What’s more, when converting your spend back into euro, N26 applies the Mastercard exchange rate at all times while Revolut applies the Interbank exchange rate with a 0.5% mark-up at weekends on major currencies and a 1% mark-up on less common currencies. Both these rates are likely to be better than the rate you’d get with one of the main banks, meaning you'll save on the double. 

3. Choose your airline carefully

If the virus continues to spread, more flights are likely to be cancelled by airlines due to health and safety concerns or a lack of demand, meaning you could be left high and dry at the last minute.  

That’s why you should consider the customer service of the airline you travel with more carefully. Cheapest isn’t always best anymore! 

We’re not going to name any names (Hi Mr O'Leary!) but some airlines are far worse than others when it comes to customer service, refunds and compensation in the event of flight cancellations so this is something you should bear in mind when booking your next Easter getaway or summer holiday. 

So what are your rights if your flight is cancelled?

Under EU rules, if your flight is cancelled you have the right to ONE of the following:

  1. A full refund of your flight's cost within seven days by the original method of payment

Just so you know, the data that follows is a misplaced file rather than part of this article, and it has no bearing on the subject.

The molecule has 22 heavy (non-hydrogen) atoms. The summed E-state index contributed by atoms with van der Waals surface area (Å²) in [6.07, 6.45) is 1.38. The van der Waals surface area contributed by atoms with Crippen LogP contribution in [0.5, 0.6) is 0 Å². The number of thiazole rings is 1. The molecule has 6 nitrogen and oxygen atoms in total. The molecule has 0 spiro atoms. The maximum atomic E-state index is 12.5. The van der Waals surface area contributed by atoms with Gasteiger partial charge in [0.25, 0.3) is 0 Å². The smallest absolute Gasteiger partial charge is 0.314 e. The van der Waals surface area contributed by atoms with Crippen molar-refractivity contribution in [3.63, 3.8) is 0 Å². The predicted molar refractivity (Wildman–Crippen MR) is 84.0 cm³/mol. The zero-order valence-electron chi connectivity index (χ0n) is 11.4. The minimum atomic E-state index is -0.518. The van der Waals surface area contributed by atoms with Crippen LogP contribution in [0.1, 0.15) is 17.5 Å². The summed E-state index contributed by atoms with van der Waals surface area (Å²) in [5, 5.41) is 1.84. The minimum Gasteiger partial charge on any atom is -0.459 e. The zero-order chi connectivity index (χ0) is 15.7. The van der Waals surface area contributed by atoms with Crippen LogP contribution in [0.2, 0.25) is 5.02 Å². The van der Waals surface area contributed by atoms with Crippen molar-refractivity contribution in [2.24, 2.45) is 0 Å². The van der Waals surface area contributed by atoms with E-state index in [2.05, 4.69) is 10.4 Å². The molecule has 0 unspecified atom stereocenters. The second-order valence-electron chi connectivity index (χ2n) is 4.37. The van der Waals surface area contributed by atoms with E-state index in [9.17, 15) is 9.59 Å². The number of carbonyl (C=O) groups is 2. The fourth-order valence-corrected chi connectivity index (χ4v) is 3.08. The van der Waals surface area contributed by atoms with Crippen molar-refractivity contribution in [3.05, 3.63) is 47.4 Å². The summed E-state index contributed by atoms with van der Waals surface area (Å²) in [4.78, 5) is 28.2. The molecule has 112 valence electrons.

2. Being placed on another flight to your destination at the earliest opportunity or, 
  3. A re-routing at a later date at your convenience subject to the availability of seats

As well as the above you may ALSO be entitled to compensation. 

If you choose to have your flight cost reimbursed then the compensation will depend on the type of flight.

If you choose option two or three your compensation will depend on the distance of your flight and the delay you experienced in reaching your final destination. If you ask to be placed on another flight that takes off and lands within just a few hours of your original flight then no compensation at all or reduced compensation will be due. 

In all cases, however, you're not entitled to any compensation if you’re informed of the cancellation more than 14 days in advance of your flight’s departure (but you'll still get either a refund or a re-routing of course). 

Distance of flight 

Max compensation if placed on another flight 

1,500km or less

€250

More than 1,500 km within the EU and all other flights between 1,500 and 3,500 km

€400

More than 3,500 km

€600

4. Consider upgrading to flexible fares

Many airlines, even budget airlines, offer the option of flexible fares which, as the name suggests, give you more flexibility in the event of you wanting to cancel (if the airline itself cancels then the rules above will apply). 

Aer Lingus, for example, currently has four pricing tiers on European flights: Saver, Plus, Advantage and Aer Space fares. For transatlantic flights it has: Saver, Smart and Flex fares. 

Its cheapest fares, the Saver, Smart and Plus fares offer no refund whatsoever if you decide to cancel your flight.